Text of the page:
INDIANAPOLIS — As Americans prepare to file their income tax returns prior to Tuesday's deadline, U.S. Sen. Todd Young, R-Ind., is touting the federal tax law changes enacted late last year that he says already are paying off for Hoosier workers.
At an activist forum Monday, hosted by Americans for Prosperity-Indiana, the first-term senator declared he is undeterred by critics claiming the Tax Cuts and Jobs Act primarily benefits big business and the rich.
"The American people, regardless of political affiliation, know that the changes that they're seeing in their paycheck are not crumbs," Young said.
The senator explained that a family of four earning the median annual U.S. income of $48,000 this year is paying approximately $2,100 less in federal taxes than it did in 2017 — and many have begun seeing those savings through reduced paycheck withholding.
"That's real money that can be saved for your children's college, that's real money that can be spent to improve your kitchen before the sale of a home, that's real money that can be set aside for a rainy day so you don't end up on public assistance," Young said.
He noted that the impact of individual income tax cuts also is being magnified as businesses, including Valparaiso-based convenience store operator Family Express, pass along a portion of their tax savings by increasing employee wages or paying one-time bonuses.
"This is significantly benefiting rank-and-file Americans," Young said.
At the same time, Young acknowledged that businesses and wealthy Americans are receiving a disproportionate share of the tax reduction.
Though he observed they also pay a disproportionate share of federal tax revenue.
"The fact that someone who makes a lot more money than another American might see a larger refund should be of no surprise to anyone," Young said.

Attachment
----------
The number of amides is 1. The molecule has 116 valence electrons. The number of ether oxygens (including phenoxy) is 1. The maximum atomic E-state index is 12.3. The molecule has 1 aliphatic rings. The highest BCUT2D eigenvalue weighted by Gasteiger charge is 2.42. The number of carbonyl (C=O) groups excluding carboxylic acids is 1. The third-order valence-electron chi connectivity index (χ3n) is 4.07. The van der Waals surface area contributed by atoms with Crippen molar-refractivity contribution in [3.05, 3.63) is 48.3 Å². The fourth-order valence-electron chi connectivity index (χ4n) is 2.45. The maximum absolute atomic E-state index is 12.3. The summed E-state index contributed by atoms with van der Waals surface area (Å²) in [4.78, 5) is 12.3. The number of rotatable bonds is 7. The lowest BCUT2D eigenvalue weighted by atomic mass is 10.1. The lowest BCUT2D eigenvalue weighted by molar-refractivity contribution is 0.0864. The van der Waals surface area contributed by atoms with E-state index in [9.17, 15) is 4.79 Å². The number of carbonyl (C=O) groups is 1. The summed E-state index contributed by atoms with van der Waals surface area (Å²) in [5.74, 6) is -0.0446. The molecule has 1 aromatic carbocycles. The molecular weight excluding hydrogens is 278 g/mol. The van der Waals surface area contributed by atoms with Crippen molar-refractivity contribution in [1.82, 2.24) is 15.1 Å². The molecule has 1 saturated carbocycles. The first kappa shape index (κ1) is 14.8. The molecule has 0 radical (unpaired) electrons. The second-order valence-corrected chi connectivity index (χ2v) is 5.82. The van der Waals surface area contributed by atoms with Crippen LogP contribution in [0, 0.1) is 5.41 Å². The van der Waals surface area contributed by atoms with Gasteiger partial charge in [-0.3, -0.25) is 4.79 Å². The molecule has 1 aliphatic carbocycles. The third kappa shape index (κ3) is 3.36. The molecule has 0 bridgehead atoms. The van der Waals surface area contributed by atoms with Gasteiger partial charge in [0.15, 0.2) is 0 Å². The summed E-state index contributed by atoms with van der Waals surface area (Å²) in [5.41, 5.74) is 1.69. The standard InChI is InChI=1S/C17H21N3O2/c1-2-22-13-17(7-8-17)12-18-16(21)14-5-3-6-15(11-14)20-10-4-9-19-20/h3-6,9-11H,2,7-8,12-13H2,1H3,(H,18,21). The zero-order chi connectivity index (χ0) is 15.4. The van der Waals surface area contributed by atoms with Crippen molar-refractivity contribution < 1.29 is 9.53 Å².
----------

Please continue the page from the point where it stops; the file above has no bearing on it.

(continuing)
He additionally pointed out that many Hoosiers own stock in companies that are poised to increase their earnings thanks to the tax law, and that growth ultimately will pay off for the individual shareholders in those businesses.
"Those working Americans who are struggling to sock away money for their retirement, at a time when the Social Security system is essentially insolvent, they're going to be looking forward to a more secure retirement on account of this," Young said.
The senator dismissed the suggestion that the tax cuts will blow up the federal deficit.
He believes the economic growth generated by the reductions, along with regulatory reform and other pro-business initiatives approved by the Republican-controlled Congress, will make the tax cut revenue-neutral in the long run.
Not a single Democrat in either the U.S. House or Senate voted in favor of the tax law.
U.S. Sen. Joe Donnelly, D-Ind., last week said nonpartisan projections that the tax law will produce $1 trillion budget deficits by 2020 reaffirms his decision to oppose the measure, since he knows House Speaker Paul Ryan's plan to reduce the deficit is to cut Medicare and Social Security.
"We have clear evidence that the McConnell-Ryan tax law is blowing a hole in our federal budget and contributing to higher costs for families accessing health (coverage) through the marketplace," Donnelly said.
Young said it was "disappointing" to him that "this ended up being a partisan, party-line effort" because he thinks everyone can agree the tax code "should incentivize work, savings and investment."